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The U.S. is Finally Starting to Value CTE. Now it Needs to Value Quality CTE in 2019

By Peter Taylor, originally posted on eSchoolMedia

If it seems like career and technical education (CTE) is hot right now, that’s because it is.

Slowly but surely, we’re making progress toward establishing an education-to-workforce pipeline that prepares all Americans for well-paying jobs. Some of the country’s biggest and most innovative companies have made high-profile, high-dollar commitments to training the workforce of the future, and their CEOs have made skills development, lifelong learning and the future of work buzzy topics on the speaking circuit. Both the Obama and Trump administrations have put considerable weight behind a push to expand apprenticeships. Congress even reached rare bipartisan consensus on reauthorizing the Perkins Act.

This attention is long overdue.

While there is growing consensus in favor of expanding career training options, it’s not enough for such options to simply exist. Many past CTE programs have offered too little quality education grounded in evidence and best practice and too much career uncertainty upon graduation, falling short of their potential for both students and employers.

With investing in CTE established as a "front burner" policy priority, we have a major opportunity to ensure we don’t repeat past mistakes—or settle for a transactional experience that results in a first job without arming learners for the long game. That means both developing a robust collection of research on what works and what doesn’t and building an effective training ground for practitioners who will teach and lead the next generation of CTE students and workers.

At ECMC Foundation, we are acutely aware of these challenges and making meaningful investments to avoid the pitfalls of unproven, outdated CTE options. We recently launched the CTE Leadership Collaborative, designed to bring together diverse perspectives and equip postsecondary CTE leaders with the tools, resources and skills needed to advance in their field.

It will focus initially on two challenges that have been largely overlooked in discussions of how postsecondary CTE can fill holes in the education to workforce pipeline: the knowledge gap and the people gap.

Because it has long been seen as a second-rate educational option, compared to liberal arts schools, postsecondary CTE has suffered from a lack of funding, support and research. As a result, a significant dearth of knowledge exists about the delivery models and best practices needed to generate strong student outcomes. Research released last month by MDRC and Bloomberg Philanthropies found that "even as CTE programs have grown in popularity, the evidence base to support their re-emergence has lagged."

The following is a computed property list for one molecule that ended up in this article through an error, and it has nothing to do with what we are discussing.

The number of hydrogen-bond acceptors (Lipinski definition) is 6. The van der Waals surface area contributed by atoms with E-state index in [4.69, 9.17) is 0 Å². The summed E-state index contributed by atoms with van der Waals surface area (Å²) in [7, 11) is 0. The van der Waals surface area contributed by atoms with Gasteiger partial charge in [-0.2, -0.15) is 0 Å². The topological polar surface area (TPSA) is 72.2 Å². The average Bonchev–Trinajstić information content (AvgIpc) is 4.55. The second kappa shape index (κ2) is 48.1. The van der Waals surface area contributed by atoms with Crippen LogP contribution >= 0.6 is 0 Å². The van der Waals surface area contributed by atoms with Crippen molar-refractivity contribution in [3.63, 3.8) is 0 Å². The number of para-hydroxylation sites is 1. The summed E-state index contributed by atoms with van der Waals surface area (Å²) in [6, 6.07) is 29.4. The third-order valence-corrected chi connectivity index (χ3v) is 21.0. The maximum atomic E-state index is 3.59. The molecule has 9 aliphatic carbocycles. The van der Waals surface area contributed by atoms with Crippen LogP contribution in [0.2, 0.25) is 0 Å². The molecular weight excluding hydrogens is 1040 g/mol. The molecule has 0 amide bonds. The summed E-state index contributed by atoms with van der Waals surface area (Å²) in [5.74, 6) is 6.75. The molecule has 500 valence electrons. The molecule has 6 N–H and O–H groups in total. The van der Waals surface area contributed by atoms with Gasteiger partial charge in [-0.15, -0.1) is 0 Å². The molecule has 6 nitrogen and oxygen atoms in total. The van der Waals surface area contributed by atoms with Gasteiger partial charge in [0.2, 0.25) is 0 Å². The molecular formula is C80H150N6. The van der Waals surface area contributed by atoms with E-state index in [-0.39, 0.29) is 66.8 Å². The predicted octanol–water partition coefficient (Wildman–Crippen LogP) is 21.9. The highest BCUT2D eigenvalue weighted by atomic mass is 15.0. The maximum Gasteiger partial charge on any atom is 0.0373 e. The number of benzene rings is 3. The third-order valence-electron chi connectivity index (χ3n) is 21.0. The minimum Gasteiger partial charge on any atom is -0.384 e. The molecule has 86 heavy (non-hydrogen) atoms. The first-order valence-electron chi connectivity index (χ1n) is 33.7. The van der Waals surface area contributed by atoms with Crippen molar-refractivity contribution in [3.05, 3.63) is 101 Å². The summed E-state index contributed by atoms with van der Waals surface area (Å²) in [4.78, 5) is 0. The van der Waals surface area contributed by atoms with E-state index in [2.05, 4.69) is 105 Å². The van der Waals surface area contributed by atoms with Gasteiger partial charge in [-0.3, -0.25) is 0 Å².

To build this evidence base, we need research into the biggest barriers that exist to CTE access and completion, the ways of delivering postsecondary CTE that best teach students the skills they need, and the most promising ways for schools and employers to work together and ensure classroom learnings translate into real-world job opportunities. In partnership with North Carolina State University, we’re funding an initial class of 30-40 graduate and postdoctoral researchers, who will find answers to key questions like whether apprenticeships or classroom-based CTE are better for teaching soft skills or which skills are likely to be most in-demand five and 10 years down the line.

Building this base of knowledge is crucial to the long-term viability of postsecondary CTE, but the field suffers equally from a second challenge: the lack of a robust infrastructure to help young, passionate, talented CTE professionals become the leaders needed to take any educational offering from good to great. As CTE continues to grow, this urgent need for skilled practitioners will only grow more severe, as higher education researchers have raised concern over high retirement rates among community college presidents and other administrators.

A new partnership with the Association for Career and Technical Education on a fellowship program to cultivate a cohort of leaders and changemakers in the space will aim to close that gap. These fellows will be armed with the tools — professional development, leadership training — that will allow them to take charge of CTE institutions and establish high-quality offerings for decades ahead.

These investments in closing CTE’s knowledge and people shortages are only a start. The worlds of philanthropy, higher education, business and government must take meaningful steps toward building and maintaining the pipeline of high-quality CTE offerings and the faculty, staff and administrators to support them. Collectively, we must ensure we don’t push a generation of learners into low-quality programs that leave them with thousands of dollars in debt and limited job prospects on the other side, all while failing to deliver the skilled workforce that employers need to compete.

By investing in closing CTE’s knowledge and people gaps in a holistic, grassroots way, CTE funders and providers can ensure they don’t lose sight of the field’s long-term needs: to establish proven best practices and develop a pipeline of leaders who are trained to deliver and administer quality CTE that fills the needs of the workforce now, and for years to come.

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